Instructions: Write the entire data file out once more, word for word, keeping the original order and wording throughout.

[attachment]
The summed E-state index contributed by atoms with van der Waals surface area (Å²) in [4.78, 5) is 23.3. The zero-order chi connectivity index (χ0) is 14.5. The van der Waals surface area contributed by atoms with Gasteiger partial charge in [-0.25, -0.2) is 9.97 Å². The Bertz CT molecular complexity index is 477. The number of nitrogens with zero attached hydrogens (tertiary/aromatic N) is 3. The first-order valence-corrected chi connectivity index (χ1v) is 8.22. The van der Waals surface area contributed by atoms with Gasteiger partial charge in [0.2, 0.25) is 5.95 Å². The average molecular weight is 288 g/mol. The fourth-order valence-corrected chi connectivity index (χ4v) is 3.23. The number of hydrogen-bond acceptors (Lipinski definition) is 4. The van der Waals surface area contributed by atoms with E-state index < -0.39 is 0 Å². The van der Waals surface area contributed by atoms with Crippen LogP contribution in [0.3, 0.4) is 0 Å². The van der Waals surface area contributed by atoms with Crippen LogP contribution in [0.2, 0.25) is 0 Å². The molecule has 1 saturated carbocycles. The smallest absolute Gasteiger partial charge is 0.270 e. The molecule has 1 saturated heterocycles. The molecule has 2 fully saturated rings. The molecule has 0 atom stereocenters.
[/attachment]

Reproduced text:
The summed E-state index contributed by atoms with van der Waals surface area (Å²) in [4.78, 5) is 23.3. The zero-order chi connectivity index (χ0) is 14.5. The van der Waals surface area contributed by atoms with Gasteiger partial charge in [-0.25, -0.2) is 9.97 Å². The Bertz CT molecular complexity index is 477. The number of nitrogens with zero attached hydrogens (tertiary/aromatic N) is 3. The first-order valence-corrected chi connectivity index (χ1v) is 8.22. The van der Waals surface area contributed by atoms with Gasteiger partial charge in [0.2, 0.25) is 5.95 Å². The average molecular weight is 288 g/mol. The fourth-order valence-corrected chi connectivity index (χ4v) is 3.23. The number of hydrogen-bond acceptors (Lipinski definition) is 4. The van der Waals surface area contributed by atoms with E-state index < -0.39 is 0 Å². The van der Waals surface area contributed by atoms with Crippen LogP contribution in [0.3, 0.4) is 0 Å². The van der Waals surface area contributed by atoms with Crippen LogP contribution in [0.2, 0.25) is 0 Å². The molecule has 1 saturated carbocycles. The smallest absolute Gasteiger partial charge is 0.270 e. The molecule has 1 saturated heterocycles. The molecule has 2 fully saturated rings. The molecule has 0 atom stereocenters.